Selling and letting homes like yours throughout Norfolk & Suffolk.

Is city centre living enjoying a renaissance?

%name Norwich city centre

The closer you get to a city centre, the more expensive property becomes. It’s always been the case too. If you want to live in central London, within walking distance of the City, you will pay a pretty premium. Real estate, per square metre there, is expensive and scarce. Same with Hong Kong, New York and, bringing ti back, locally, Norwich.

Norwich city centre has always been a notch above the rest of the county, in terms of average property prices. It’s cheaper than London, of course, and Cambridge, but more expensive than the different compass points of Norfolk, apart from North Norfolk.

Blakeney, Cley, Wells, Burnham Market, Holt have their own property microclimates that eclipse Norwich, but places like Thetford, Diss, King’s Lynn, Great Yarmouth all offer much more affordable property than the city.

So what do we at Sefftons class as city centre?

In postcode terms, it’s NR1, NR2 and NR3, most of which are within easy walking distance of the centre.

NR1 stretches from the very core, south ,to encompass Lakenham and Trowse, a desirable village perched outside Norwich, which may not be an easy walk up Bracondale, but a village that commands premium prices – beginning around the £400,000 mark. Lakenham is more affordable, but the period properties clustered each side of Bracondale, leading to Surrey Street, are both desirable and expensive. Perhaps it’s having John Lewis as your nearest shop that hikes prices?

NR2 is a smaller and less populated postcode to NR1, covering only 2 square miles, largely to the west of the city centre, with lower property prices than NR1, but with similar convenience.

NR3, to the north of the city and fringing it in parts, has been dubbed “the Silver Triangle” as it contains Silver Road and Silver Street, with a none-too-subtle dig at what many regard as the pick of the city – the Golden Triangle, of Earlham, Unthank and Newmarket Road. NR3 has the highest population density and is arguably becoming a great place to live, with its cosmopolitan businesses, craft pubs and restaurants, along with green spaces, like Waterloo Park.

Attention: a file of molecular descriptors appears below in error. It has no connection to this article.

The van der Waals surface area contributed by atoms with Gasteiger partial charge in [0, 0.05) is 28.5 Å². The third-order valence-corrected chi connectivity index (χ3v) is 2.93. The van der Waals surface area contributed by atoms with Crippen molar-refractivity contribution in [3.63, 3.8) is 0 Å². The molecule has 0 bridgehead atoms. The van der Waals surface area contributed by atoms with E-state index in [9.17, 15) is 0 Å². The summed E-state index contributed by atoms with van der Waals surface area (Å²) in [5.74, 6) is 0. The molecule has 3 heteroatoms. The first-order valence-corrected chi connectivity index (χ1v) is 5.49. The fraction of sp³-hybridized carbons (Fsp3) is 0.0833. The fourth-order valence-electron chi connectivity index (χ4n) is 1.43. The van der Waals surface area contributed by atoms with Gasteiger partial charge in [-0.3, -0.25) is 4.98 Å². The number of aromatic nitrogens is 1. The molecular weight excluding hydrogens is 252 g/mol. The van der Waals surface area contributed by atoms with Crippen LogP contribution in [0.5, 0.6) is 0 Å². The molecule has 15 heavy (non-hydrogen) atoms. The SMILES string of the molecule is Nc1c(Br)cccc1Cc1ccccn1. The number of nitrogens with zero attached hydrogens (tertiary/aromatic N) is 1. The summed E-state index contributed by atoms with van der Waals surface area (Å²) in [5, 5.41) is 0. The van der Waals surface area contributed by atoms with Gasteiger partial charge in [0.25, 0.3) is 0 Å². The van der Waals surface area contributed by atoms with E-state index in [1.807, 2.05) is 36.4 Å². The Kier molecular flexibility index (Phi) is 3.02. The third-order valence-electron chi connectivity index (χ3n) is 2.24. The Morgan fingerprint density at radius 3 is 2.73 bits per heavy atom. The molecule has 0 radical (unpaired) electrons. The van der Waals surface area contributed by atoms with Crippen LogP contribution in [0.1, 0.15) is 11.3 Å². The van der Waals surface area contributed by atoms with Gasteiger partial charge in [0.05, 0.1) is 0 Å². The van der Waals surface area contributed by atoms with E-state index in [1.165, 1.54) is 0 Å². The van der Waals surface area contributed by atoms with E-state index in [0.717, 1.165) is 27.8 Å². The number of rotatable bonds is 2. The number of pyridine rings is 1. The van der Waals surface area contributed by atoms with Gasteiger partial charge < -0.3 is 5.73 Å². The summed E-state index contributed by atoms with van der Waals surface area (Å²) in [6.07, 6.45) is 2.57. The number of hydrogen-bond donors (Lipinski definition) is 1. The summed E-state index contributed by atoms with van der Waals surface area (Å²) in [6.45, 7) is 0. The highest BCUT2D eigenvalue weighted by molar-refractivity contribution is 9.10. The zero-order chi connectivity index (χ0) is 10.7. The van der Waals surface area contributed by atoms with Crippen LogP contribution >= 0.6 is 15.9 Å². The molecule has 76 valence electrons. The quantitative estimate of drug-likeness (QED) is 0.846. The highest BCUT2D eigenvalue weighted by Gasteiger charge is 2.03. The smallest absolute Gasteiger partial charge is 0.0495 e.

But is city centre living enjoying a renaissance?

We think so.

Many Norfolk residents gravitate to Norwich as a place of work and leisure. It has a fantastic market, wonderful theatres and cinemas, a vibrant arts scene, with a rolling landscape and architecture that never fails to impress. It can be gridlocked with traffic though at rush hour, and the public transport network is not the best. However for walking and cycling for work or pleasure, Norwich takes some beating.

So yes.

It is enjoying a renaissance, we’ve seen clients move from suburbia to Norwich city centre and can attest to how much they like it. We see massive demand for viewings and multiple offers for practically all properties we bring to market – but the city centre demand is huge.

If you’ve not been to Norwich, you’ll be pleasantly surprised by the city – think York, Chester, Shrewsbury perhaps – but with a warmer climate.

Whether you go for NR1, NR2, NR3, there’s all sizes and shapes and values of property on offer, for upsizing or downsizing. You’ve also got a superb city centre as your playground with easy rail access to coast and capital.

If you’re thinking of life in a fine city, contact Sefftons.

We can help you move to Norwich, supporting you all the way.